Saturday, August 20, 2011

Movies for Reactionaries, Part I

I find that as a reactionary, I have a hard time finding movies, music, or books that don't make my propaganda-dar ring loudly in my mind's ear. This isn't because everyone is out to smother the reactionary perspective, of course; it's because the reactionary perspective is so far from the norm that few artists will harbor perspectives compatible with that worldview. Thus, it is a rare treat when I stumble onto a work that does not break my suspension of disbelief through wildly impractical social, governmental, or even metaphysical mechanics.

I find that the 1970 film Cromwell is not only well acted, directed, and produced, but that it also only minimally set off my bullshit meter. This is not to say that it furthers a reactionary worldview; far from it. Our old adversary Lord Protector Cromwell is the protagonist of this fine film, which makes it decidedly not reactionary in nature.

However, Alec Guinness does such a sterling and identifiable job as King Charles I that he can't possibly be called a villain. Charles certainly provides the opposition to the film's protagonist, but he does so in a way that's readily identifiable, and free from any caricature. It's hard to overstate Guinness's portrayal of Charles; he makes Richard Harris's portrayal of Oliver Cromwell look like dogshit, and Harris is no poor actor indeed.

Finally, this film provides a stark, and meaningful rallying call to all reactionaries: Towards the end of the film, as Charles has been sentenced to death for treason, we have our antagonist's* Braveheart moment, except that it is best described as an anti-Braveheart moment, because while Wallace in the Gibson film expends his last tortured breath to bid the audience to defiance, Charles calmly, and without regret, declares his life to have been only in service to peace. William Wallace bids you violence. Charles Stuart bids you peace.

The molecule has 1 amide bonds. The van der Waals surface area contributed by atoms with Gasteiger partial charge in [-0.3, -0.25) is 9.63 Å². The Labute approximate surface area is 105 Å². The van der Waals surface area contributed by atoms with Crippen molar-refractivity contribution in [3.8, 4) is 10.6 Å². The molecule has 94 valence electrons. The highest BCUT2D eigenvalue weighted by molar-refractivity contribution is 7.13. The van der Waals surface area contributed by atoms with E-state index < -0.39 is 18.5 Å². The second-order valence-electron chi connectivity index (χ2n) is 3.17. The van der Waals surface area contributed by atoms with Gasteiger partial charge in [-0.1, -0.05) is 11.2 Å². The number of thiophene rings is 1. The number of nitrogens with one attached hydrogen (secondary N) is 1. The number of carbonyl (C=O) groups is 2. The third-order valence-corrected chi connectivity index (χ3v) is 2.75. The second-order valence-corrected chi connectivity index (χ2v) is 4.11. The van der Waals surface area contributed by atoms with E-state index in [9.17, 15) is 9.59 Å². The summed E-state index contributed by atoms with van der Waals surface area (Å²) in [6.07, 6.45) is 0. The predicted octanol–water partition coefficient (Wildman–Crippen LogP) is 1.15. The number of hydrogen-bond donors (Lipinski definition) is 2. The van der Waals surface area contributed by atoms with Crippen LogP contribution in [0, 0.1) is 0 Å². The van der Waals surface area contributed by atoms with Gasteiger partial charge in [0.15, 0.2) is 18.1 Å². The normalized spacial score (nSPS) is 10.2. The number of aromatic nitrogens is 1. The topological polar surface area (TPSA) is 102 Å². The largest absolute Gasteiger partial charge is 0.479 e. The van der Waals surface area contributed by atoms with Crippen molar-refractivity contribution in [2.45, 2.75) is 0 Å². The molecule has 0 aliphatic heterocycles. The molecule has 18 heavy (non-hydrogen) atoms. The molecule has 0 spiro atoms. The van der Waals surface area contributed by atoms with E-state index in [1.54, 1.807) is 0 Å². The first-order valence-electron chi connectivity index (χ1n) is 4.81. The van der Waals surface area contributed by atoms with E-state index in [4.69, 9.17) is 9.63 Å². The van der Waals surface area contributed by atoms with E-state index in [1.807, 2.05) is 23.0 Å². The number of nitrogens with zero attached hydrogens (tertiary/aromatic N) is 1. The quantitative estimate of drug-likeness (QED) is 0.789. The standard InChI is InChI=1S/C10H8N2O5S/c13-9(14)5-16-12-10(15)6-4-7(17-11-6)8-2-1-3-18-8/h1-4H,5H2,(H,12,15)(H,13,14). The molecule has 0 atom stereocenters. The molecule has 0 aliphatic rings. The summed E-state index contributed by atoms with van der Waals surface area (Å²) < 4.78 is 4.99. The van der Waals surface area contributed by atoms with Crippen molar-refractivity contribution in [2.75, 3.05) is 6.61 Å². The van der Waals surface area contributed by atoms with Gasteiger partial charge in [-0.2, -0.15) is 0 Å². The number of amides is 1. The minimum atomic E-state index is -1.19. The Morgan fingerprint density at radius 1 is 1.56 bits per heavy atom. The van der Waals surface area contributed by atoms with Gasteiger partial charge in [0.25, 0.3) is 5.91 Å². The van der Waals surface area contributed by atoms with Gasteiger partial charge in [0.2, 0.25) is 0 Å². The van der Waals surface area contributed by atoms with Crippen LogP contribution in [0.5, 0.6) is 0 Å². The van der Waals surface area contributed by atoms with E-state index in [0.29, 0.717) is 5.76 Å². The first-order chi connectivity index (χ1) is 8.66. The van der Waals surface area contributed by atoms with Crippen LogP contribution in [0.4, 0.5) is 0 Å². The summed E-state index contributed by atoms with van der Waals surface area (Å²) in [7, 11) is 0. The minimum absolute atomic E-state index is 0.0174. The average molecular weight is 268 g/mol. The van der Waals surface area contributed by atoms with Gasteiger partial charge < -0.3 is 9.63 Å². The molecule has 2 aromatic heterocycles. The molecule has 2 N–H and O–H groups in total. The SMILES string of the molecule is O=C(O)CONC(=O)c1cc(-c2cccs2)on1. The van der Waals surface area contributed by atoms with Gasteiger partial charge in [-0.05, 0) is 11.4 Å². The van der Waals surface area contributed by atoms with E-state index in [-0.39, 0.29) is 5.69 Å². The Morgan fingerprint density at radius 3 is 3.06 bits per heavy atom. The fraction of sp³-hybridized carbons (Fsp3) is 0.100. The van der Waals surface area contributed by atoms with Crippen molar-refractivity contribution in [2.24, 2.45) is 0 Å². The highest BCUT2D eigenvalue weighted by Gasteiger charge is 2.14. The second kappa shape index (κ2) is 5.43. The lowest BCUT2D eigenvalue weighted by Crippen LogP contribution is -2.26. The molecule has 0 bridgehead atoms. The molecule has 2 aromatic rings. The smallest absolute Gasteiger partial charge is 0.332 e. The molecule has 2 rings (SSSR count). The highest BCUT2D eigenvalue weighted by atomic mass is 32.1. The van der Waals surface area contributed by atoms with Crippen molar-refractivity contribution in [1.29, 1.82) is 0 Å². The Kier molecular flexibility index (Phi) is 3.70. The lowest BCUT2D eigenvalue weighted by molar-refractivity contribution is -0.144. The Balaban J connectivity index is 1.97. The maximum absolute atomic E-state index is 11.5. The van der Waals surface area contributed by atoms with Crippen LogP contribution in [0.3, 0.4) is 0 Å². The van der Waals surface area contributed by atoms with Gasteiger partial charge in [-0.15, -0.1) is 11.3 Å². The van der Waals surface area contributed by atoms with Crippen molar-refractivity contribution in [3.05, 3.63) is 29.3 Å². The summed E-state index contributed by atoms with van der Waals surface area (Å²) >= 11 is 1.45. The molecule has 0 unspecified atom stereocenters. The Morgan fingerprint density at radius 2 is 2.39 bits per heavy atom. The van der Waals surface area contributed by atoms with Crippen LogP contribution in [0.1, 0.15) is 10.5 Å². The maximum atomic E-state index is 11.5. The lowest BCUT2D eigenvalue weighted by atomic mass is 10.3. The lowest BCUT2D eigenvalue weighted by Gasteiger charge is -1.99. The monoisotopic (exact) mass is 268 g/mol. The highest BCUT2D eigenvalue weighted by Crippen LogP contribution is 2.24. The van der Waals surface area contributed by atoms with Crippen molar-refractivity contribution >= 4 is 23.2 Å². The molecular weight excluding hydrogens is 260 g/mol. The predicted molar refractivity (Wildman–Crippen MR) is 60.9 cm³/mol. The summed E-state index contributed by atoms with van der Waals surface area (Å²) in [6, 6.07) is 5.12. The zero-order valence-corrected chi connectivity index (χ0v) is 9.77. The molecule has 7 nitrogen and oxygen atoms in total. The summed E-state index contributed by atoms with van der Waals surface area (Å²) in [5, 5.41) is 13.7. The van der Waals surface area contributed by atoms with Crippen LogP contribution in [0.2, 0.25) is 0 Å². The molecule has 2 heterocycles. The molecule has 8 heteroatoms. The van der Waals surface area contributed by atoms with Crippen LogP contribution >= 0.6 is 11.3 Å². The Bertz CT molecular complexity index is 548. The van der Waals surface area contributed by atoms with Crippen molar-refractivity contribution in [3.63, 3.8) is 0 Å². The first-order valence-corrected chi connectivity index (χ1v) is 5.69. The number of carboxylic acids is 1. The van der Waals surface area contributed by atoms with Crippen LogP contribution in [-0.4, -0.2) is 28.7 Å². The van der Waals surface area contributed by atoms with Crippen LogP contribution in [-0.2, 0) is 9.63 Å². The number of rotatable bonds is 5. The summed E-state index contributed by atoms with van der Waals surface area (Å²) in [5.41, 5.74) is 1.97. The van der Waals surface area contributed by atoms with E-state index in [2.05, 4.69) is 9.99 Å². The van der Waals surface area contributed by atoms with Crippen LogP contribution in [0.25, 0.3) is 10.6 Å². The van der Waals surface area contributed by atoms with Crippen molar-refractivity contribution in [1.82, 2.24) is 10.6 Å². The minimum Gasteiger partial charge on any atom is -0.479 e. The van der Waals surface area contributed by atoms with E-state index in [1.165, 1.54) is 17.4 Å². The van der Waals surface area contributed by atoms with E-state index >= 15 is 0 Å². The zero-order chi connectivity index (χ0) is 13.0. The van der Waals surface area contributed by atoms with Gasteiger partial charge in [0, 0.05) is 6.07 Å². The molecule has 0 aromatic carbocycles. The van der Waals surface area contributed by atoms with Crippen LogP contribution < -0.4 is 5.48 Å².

*The character of Charles I provides the viewer with a stark example that an antagonist is not the same as a villain.


  1. Have you seen The Life and Death of Colonel Blimp, and if so what do you think of it?

    It's not reactionary from a monarchist point of view, but it certainly defends the old aristocracy. It's also an immensely pleasurable movie (happy pleasure being something of a reactionary view itself, these days). The biggest propaganda-dar warning for me in that movie is that it pretends that the Allies would have fought according to the old, noble rules of war if only the Central Powers had not forced them to fight dirty in WWI, and then by extension the Axis had forced the Allies to fight dirty in WWII. But this is a minor side-point, indulged in for a British-American audience. If one takes the Germany-England dichotomy out of if and just looks at the nobility of the two main (German and English) protagonist/antagonists, one sees a general condemnation of modernity and praise of aristocracy and nobility. Plus some great acting, comedy, and a very pretty lady!

  2. I actually have not, but thanks for the suggestion! It shall go on my to-watch list.